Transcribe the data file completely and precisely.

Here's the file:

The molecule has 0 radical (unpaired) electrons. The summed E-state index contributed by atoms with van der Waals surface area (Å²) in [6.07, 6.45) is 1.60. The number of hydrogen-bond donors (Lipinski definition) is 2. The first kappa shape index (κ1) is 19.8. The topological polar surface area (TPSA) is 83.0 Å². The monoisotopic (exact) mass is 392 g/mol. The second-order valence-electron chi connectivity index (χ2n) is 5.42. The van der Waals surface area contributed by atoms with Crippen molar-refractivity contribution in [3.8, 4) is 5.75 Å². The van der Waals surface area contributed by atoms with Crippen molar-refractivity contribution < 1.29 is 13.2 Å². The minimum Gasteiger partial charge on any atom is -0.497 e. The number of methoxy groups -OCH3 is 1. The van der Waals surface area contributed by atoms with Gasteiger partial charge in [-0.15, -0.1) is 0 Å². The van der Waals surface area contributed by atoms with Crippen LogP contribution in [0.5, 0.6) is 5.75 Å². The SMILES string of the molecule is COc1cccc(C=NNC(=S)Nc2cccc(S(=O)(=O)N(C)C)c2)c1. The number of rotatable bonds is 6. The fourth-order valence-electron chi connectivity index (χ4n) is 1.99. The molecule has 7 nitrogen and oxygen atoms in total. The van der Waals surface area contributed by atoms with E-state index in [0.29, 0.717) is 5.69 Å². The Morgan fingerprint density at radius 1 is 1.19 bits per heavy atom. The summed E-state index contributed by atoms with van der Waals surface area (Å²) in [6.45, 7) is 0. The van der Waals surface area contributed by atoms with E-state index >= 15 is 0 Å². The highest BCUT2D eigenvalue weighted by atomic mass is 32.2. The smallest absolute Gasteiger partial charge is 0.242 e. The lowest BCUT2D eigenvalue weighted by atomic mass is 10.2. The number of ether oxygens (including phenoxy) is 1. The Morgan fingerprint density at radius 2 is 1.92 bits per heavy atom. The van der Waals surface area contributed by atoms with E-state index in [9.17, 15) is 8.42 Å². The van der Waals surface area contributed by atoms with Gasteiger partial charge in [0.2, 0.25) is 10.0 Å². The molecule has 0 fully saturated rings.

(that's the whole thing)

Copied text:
The molecule has 0 radical (unpaired) electrons. The summed E-state index contributed by atoms with van der Waals surface area (Å²) in [6.07, 6.45) is 1.60. The number of hydrogen-bond donors (Lipinski definition) is 2. The first kappa shape index (κ1) is 19.8. The topological polar surface area (TPSA) is 83.0 Å². The monoisotopic (exact) mass is 392 g/mol. The second-order valence-electron chi connectivity index (χ2n) is 5.42. The van der Waals surface area contributed by atoms with Crippen molar-refractivity contribution in [3.8, 4) is 5.75 Å². The van der Waals surface area contributed by atoms with Crippen molar-refractivity contribution < 1.29 is 13.2 Å². The minimum Gasteiger partial charge on any atom is -0.497 e. The number of methoxy groups -OCH3 is 1. The van der Waals surface area contributed by atoms with Gasteiger partial charge in [-0.15, -0.1) is 0 Å². The van der Waals surface area contributed by atoms with Crippen LogP contribution in [0.5, 0.6) is 5.75 Å². The SMILES string of the molecule is COc1cccc(C=NNC(=S)Nc2cccc(S(=O)(=O)N(C)C)c2)c1. The number of rotatable bonds is 6. The fourth-order valence-electron chi connectivity index (χ4n) is 1.99. The molecule has 7 nitrogen and oxygen atoms in total. The van der Waals surface area contributed by atoms with E-state index in [0.29, 0.717) is 5.69 Å². The Morgan fingerprint density at radius 1 is 1.19 bits per heavy atom. The summed E-state index contributed by atoms with van der Waals surface area (Å²) in [6.45, 7) is 0. The van der Waals surface area contributed by atoms with E-state index >= 15 is 0 Å². The highest BCUT2D eigenvalue weighted by atomic mass is 32.2. The smallest absolute Gasteiger partial charge is 0.242 e. The lowest BCUT2D eigenvalue weighted by atomic mass is 10.2. The number of ether oxygens (including phenoxy) is 1. The Morgan fingerprint density at radius 2 is 1.92 bits per heavy atom. The van der Waals surface area contributed by atoms with E-state index in [9.17, 15) is 8.42 Å². The van der Waals surface area contributed by atoms with Gasteiger partial charge in [0.2, 0.25) is 10.0 Å². The molecule has 0 fully saturated rings.